So maybe we shouldn’t feed this. In January, I thought it would be cool to go a week without reading Trump-related news and then write an article about the experience. I imagine it would have been a bliss-filled week. I have to complete a weekly news quiz for my journalism class, though, so ignoring Trump-related news unfortunately isn’t an option for me (and, besides, another like-minded journalist ended up doing this experiment and writing about it). I have also considered what would happen if, for one day, news organizations just stopped talking about Trump and American politics. The problem is that, speaking of ratings, theirs would likely plummet. But a Trump-free news cycle would be so refreshing; and I think that’s what my friend was hinting at when she said I write about him a lot.

To say that a Trump-free news cycle would be refreshing, though, is an indication of my privilege. Unfortunately, many people can’t ignore Trump. To them, he isn’t just an incessant topic on CNN. He’s the reason they’re fearful to go outside, the reason their community is facing increasing hate crimes. Trump’s executive orders, policies, and actions affect real people—not just in America, but around the world. If you are privileged enough that they do not have a directly negative impact on you, then I believe you have a responsibility to speak up for those who are affected.

Beyond the fact that, as Dale said, posts about Trump are popular, this is one of the reasons why I refuse to stay silent about Trump. I want to think critically and write carefully about him, and I want to spark conversations and critical thinking for my readers. Maybe I am preaching to the choir—I have no evidence that any of my posts have, for example, made a Trump supporter change their mind about him. But if I’ve made one person think about him differently, or think about his policies and the people affected, then I think I’ve done my job as a blogger and as a journalist.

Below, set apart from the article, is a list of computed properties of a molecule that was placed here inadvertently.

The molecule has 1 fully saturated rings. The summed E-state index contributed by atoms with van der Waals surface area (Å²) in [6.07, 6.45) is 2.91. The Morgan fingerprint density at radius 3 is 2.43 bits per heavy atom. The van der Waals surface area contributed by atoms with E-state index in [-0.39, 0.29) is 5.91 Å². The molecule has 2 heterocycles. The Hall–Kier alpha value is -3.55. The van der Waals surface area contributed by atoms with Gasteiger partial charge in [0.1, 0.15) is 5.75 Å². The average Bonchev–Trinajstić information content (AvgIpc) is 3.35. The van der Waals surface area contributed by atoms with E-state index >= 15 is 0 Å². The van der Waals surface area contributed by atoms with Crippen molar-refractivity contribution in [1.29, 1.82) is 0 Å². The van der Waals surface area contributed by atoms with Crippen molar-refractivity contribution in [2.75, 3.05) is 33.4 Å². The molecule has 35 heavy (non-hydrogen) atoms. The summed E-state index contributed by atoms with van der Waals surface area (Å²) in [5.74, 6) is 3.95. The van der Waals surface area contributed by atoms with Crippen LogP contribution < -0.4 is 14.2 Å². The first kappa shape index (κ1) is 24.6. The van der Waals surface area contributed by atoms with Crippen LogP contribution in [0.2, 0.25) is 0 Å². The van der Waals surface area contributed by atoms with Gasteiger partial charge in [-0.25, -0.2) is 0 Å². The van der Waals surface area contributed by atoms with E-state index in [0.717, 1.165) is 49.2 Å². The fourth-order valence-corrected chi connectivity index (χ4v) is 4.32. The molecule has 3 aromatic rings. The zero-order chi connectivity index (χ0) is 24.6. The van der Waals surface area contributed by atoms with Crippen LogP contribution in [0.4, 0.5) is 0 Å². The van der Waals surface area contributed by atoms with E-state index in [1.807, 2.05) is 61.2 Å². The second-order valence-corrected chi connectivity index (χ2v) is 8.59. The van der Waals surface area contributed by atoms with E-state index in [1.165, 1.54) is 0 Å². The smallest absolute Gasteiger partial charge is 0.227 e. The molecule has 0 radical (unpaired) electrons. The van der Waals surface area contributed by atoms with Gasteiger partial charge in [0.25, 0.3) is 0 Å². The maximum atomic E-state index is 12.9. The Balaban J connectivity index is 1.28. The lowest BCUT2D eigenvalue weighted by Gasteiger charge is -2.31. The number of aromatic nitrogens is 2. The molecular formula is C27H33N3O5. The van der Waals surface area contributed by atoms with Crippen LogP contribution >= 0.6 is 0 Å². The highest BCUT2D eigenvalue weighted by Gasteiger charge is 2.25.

As I read and write about Trump, I am cognizant of the fact that so many other people are also writing about him. I am just one of the many voices, shouting Trump’s name into the void. Except it’s not really like that, because it’s not a void. I consider myself fortunate to be in a position where people read my blog, consider my words, and sometimes add their own perspective. I am not, by any means, a “definitive voice” on Trump or American politics. But writing about Trump challenges me, and it matters to me.

I know I write about Trump a lot. Maybe it is too much. Maybe we all write about Trump too much—because it is, after all, giving him the attention that he seems to crave. But we cannot lose sight of the fact that our words matter, because the impact Trump has matters. I am going to keep writing about Trump, the people he is impacting, and the ways we can help them. And if you are also a blogger, writer, or journalist, I would encourage you to do the same.


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Alternative Facts: Trump Versus the Truth

“All you have to do is write one true sentence,” Ernest Hemingway said. “Write the truest sentence you know.”